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The curtains were drawn. The living room — though filled with balloons — was empty. Crude, duct-tape arrows lined the walls of the narrow hallway, leading visitors down bare-board stairs. Partygoers dodged overhead air ducts as they walked through the basement, attempting to stabilize their footing on the uneven cement floor. The hum of techno music reverberated off the crumbling, whitewashed walls.

A soft cheer struggled to compete with the music.

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“Five, four, three, two, one … Happy New Year!”

The partygoers were a month late. It was Feb. 1, and only 30 people were cheering.

At midnight, the sparsely attended and thematically conflicted New Year’s Eve/Stoplight party at 174 Park Street kicked off one of Yale’s oldest party traditions: Feb Club. The annual Yale extravaganza — organized for the first time over 30 years ago — features a different party for seniors every night during the bleakness of February.

The 2008 version of Feb Club is a far cry from version that was born in the 1970s. Where the organization of the event was once loose and spontaneous, open to all undergraduates, Feb Club has now turned into four weeks of rigidly structured off-campus parties open exclusively to paying or party-hosting seniors.

To some students — like those unwilling to cough up $29 to participate throughout the month and those who favor a more grassroots approach to Feb Club — the changes are unwelcome. When Feb Club closed its doors to new members four days into the month’s festivities, some students felt marginalized by what they perceived as exclusion from a now-official class-wide event.

While Feb Club may appear wounded, however, it’s certainly not dead: A large, devoted following of seniors eager to revel in the freedom of their last semester in college have signed up to attend this month’s parties and received the requisite light blue rubber bracelet for party admission. And for the first time this year, former Elis have the option of attending the new Feb Club Emeritus, a series of gatherings in cities across the world at which alumni can network, socialize, reminisce — and relive the debauchery of their undergraduate days.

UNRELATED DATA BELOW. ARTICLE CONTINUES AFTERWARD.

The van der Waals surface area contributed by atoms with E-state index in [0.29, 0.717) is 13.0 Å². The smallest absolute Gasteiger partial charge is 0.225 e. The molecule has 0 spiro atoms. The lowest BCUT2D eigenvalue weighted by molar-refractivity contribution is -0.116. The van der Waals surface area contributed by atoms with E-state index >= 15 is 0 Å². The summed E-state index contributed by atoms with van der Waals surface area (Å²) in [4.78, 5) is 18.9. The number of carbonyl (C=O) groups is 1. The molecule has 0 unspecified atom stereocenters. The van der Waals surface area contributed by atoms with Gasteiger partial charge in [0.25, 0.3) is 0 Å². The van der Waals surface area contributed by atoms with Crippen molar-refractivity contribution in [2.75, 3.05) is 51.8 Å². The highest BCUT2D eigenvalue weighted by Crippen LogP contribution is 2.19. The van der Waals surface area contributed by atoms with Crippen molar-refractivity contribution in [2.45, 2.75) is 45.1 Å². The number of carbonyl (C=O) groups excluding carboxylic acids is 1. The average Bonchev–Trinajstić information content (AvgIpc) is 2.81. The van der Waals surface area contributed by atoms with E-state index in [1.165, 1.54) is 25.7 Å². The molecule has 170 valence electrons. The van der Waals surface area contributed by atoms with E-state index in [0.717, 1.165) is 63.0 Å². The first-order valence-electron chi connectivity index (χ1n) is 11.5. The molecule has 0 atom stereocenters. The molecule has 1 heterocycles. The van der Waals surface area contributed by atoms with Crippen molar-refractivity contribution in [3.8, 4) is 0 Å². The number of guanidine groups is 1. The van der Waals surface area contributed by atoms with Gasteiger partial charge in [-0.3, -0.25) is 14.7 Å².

As access to Feb Club parties has expanded off campus, however, some students are feeling left out in the February cold. But as the institution enters its 31st year, some students are beginning to question whether Feb Club remains an inclusive, class-wide activity or whether the process of going mainstream has made Yale’s favorite party tradition rigid and bureaucratized.

‘29 days of missed opportunity’

Late on Feb. 1, as partygoers trickled into 174 Park St. for their first evening of paid-for fun, a gushing stream of thrill-seeking seniors rushed into Hot Tomato’s on College Street — The Senior Class Council was sponsoring a class-wide event on the first night of Feb Club.

The SCC party had been planned long before the first night of Feb Club, SCC lead representative Tiffany Pham ’08 said, and the two events were not intended to conflict. To minimize overlap between the two parties, the SCC began its event several hours before the Feb Club party. By 12:30 a.m., however, there were far more sloshed seniors at Hot Tomato’s than at the Park Street house.

“As a result [of the conflict], not a lot of people were at Feb Club on that first night,” Pham said, noting that the SCC had scheduled its gathering in December.

While the SCC is responsible for planning events for the entire senior class, the Council is not directly associated with and in no way sponsors Feb Club, Pham said. Two of the Feb Club committees’s four organizers — Jessica Kimball ’08 and Angel Enriquez ’08 — also serve on the SCC, but the SCC has not worked with Feb Club beyond allowing Feb Club use of its class-wide panlist, Pham said.

Borrowing ideas from their service on the SCC, Kimball and Enriquez have employed a committee-based approach to organizing and hosting this year’s nightly parties. Students interested in hosting were required to apply by submitting three top party themes, three preferred party dates, an intended location and a host-list.

Matt Dell ’08, host of the first Feb Club party this year, praised the the Feb Club party-planning process as “well organized,” noting that his only job was to purchase alcohol and prepare his house for the 300-odd guests who would stream through his house in the course of the evening.

And Jessica Bialecki ’08 said the parties offer a unique, extended opportunity for bonding among members of the senior class.

“You see a lot of people you normally don’t see in your social circles and residential colleges,” she said. “It’s something for the senior class to look forward to. It’s kind of like the pinnacle of your Yale experience.”

But Katherine Wells ’08 described this year’s Feb Club social scene as ”non-inclusive and expensive” and said e-mails sent by Feb Club organizers to the senior class made the organization seem “kind of bureaucratic” with their deadlines and protocols.

“It’s ridiculous,” she complained. “I don’t understand what the point of Feb Club is if you make it a social club that you have to pay [for]. It’s being run like a miniature business. Those aren’t really the kinds of parties I want to go to.”

While several members of the class of 2008 said they appreciated the fact that all seniors were invited to join Feb Club officially, some also expressed disapproval at the structure of the organization.